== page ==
# Lorenz Gauge Condition in Helmholtz equation

I do not understand why we can apply the Lorenz Gauge Condition in Helmholtz equation. What is its physical meaning? Any help is appreciated.

$$\nabla\cdot \vec{A} + \mu_0\varepsilon_0\frac{∂\phi}{∂t} = 0$$

SOLUTION:

We can describe electromagnetic fields as a function of the electromagnetic potentials through the following equations (delayed potential equations):

$$\vec{B}=\nabla × \vec{A}$$

$$\vec{E}=-\nabla \phi - \frac{∂\vec{A}}{∂t}$$

We can transform these electromagnetic potentials so that they continue fulfilling the previous equations. Making the following changes we will obtain the same electromagnetic fields but the potentials will lose their physical meaning. These transformations will allow us to solve simpler statements, like Helmholtz's equation.

Then we can rewrite the new potentials like:

$$\vec{A'}=\vec{A}+\vec{\alpha}$$

$$\phi'=\phi+\beta$$

As I mentioned before, these transformations will have to satisfy the delayed potential equations so:

$$\vec{B}=\nabla × \vec{A'}=\nabla × (\vec{A}+\vec{\alpha})$$

$$\vec{E}=-\nabla \phi' - \frac{∂\vec{A'}}{∂t}=-\nabla (\phi+\beta)- \frac{∂(\vec{A}+\vec{\alpha})}{∂t}$$

If we continue simplifying the following equations we obtain:

$$\nabla ×\vec{\alpha}=0$$; $$\vec{\alpha}=\nabla\lambda$$; $$\beta=\frac{∂\lambda}{∂t}$$

So finally we get:

$$\vec{A'}=\vec{A}+\nabla\lambda$$

$$\phi'=\phi+\frac{∂\lambda}{∂t}$$

Conclusion: we can find any electromagnetic potential that satisfies Maxwell's equations. So we will try to find potentials that ease the calculations. It is important to note that these transformations will lead to a loss of potencial's physical meaning. But we do not have to worry about the electromagnetic fields because they will remain the same.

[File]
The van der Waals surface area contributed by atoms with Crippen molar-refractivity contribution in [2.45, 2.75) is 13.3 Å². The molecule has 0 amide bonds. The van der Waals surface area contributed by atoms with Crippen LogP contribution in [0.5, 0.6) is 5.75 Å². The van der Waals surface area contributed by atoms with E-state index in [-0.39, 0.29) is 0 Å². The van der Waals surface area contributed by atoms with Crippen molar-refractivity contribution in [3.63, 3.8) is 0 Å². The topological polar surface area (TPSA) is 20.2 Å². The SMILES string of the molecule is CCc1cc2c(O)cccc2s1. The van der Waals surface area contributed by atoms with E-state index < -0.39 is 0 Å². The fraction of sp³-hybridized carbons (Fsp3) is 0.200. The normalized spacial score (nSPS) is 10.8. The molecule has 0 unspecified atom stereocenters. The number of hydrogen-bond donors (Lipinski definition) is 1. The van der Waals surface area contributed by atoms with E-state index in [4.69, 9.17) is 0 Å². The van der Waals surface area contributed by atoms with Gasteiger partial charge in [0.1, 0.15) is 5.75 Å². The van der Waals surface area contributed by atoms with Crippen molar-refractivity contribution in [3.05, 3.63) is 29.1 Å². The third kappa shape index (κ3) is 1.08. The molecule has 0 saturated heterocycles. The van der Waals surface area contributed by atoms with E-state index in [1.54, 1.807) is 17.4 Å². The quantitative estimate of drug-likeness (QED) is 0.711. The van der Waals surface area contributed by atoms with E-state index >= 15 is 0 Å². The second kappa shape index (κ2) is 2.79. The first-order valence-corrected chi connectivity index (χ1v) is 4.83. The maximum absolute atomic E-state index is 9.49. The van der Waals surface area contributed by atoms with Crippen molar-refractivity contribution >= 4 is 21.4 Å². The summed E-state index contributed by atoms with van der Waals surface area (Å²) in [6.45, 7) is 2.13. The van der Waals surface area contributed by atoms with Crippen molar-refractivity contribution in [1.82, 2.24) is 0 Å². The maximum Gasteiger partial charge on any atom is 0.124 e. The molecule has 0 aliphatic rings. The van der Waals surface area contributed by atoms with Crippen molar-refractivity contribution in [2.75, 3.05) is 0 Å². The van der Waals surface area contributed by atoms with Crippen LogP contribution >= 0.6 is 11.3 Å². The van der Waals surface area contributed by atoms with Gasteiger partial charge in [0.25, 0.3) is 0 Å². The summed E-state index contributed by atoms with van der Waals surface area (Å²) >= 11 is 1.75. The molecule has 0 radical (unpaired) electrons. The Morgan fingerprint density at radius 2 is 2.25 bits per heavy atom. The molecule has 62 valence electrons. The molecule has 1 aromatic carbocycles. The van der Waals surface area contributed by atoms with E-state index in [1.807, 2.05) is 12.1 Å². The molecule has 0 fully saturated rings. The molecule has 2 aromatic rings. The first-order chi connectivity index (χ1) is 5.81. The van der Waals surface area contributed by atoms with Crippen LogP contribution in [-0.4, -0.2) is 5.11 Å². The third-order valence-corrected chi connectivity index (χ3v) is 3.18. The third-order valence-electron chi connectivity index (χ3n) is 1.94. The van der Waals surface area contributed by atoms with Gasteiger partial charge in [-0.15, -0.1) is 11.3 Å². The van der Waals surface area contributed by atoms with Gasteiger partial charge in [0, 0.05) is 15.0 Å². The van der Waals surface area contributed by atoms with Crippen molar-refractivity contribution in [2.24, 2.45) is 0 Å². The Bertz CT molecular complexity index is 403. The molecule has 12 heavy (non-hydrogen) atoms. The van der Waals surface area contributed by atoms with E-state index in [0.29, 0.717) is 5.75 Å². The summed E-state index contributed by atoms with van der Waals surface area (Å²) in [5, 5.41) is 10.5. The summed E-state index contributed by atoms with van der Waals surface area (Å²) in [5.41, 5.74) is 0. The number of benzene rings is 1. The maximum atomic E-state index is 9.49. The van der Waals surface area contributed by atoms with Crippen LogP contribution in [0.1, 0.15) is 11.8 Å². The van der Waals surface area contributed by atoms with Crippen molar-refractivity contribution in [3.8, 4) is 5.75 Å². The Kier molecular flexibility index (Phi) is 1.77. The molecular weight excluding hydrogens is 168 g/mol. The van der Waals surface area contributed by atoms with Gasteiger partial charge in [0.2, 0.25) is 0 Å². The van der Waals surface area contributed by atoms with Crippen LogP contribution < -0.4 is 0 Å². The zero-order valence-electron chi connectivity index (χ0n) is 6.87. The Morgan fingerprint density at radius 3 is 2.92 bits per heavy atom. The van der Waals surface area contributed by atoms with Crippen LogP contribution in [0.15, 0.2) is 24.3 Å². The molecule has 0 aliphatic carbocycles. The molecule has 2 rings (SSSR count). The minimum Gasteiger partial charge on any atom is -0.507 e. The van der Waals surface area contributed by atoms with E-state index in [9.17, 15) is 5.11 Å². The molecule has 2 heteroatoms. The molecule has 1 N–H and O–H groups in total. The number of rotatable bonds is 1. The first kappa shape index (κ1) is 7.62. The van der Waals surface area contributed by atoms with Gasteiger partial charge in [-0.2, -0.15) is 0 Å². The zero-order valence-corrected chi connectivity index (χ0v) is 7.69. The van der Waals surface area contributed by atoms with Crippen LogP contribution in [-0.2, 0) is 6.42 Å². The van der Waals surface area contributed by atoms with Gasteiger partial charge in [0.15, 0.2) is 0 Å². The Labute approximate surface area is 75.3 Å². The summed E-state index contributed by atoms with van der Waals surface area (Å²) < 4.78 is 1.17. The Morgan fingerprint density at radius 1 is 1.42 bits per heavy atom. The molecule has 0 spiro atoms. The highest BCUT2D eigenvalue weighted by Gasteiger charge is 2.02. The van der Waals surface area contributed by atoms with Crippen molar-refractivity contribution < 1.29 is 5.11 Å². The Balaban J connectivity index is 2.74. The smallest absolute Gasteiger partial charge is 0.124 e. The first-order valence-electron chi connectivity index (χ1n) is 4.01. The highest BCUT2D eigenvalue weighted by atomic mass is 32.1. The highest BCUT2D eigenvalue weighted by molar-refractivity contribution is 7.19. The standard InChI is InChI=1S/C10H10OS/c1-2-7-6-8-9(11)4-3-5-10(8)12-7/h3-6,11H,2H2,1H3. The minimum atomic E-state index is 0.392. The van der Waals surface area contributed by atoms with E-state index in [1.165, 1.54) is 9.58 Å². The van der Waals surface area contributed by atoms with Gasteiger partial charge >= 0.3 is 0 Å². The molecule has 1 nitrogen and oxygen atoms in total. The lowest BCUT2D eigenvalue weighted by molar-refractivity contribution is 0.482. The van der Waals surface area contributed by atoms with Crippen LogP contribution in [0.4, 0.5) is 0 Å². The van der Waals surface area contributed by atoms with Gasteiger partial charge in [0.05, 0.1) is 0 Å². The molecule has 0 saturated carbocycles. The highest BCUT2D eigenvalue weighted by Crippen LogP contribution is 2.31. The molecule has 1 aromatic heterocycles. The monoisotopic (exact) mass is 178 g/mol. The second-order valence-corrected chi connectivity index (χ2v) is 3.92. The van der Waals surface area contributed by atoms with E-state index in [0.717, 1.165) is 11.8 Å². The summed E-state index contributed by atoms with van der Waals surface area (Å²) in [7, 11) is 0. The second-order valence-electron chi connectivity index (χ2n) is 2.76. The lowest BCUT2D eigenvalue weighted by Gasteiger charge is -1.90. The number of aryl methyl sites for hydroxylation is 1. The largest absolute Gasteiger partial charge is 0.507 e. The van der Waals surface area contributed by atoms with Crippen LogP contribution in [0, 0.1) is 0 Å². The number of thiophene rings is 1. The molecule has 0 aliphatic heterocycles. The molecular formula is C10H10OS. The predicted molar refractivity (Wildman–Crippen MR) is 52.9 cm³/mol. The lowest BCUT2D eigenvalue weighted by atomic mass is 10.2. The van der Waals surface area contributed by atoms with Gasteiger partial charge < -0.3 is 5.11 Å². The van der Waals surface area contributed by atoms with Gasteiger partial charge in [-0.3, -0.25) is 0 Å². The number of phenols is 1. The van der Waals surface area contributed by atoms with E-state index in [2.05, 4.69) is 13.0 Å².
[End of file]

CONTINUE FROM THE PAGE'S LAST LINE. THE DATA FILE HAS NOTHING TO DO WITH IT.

## 2 Answers

The Maxwell equations are gauge invariant. If you choose the Lorenz gauge, instead of the free Maxwell equations you get an equation saying that the d'Alembertian of the potential vanishes. If then you choose a complex solution with temporal dependence $$\exp(j\omega t)$$ (I am not sure about the sign of the phase though), you get the Helmholtz equation.

Assuming $$A$$ is the vector potential and $$\phi=\partial_{t}V$$ is the scalar potential, the potentials are calculation aids. The physical fields are the $$E$$ and $$B$$ fields. Choosing the Lorenz gauge allows one to solve the coupled partial $$2$$-nd order differential equation for $$A$$ and $$V$$ by uncoupling $$A$$ and $$V$$ into two independent partial $$2$$-nd order differential equations.

• The potentials are "calculation aids" no more than the Schrödinger equation is. – my2cts Nov 3 '19 at 0:30
• @my2cts: it's a typo for Lorenz. And the E,B fields can solved directly from the differential equations with out the use of potentials. – Cinaed Simson Nov 3 '19 at 3:38
• And hoe do you do quantum mechanics without potentials? You don't. – my2cts Nov 3 '19 at 6:43
• @my2cts: the classical electromagnetic field has 6 degrees of freedom per point in space-time. In quantum mechanics, the electromagnetic field is a spin-1 field with 2 degrees of freedom per point. When nature serves you lemons, you make lemonade? In any case, this post is about Maxwell's equations. – Cinaed Simson Nov 3 '19 at 8:19
• My comment is not about this post. It is about your statement on the EM potential. I disagree with it. – my2cts Nov 3 '19 at 9:49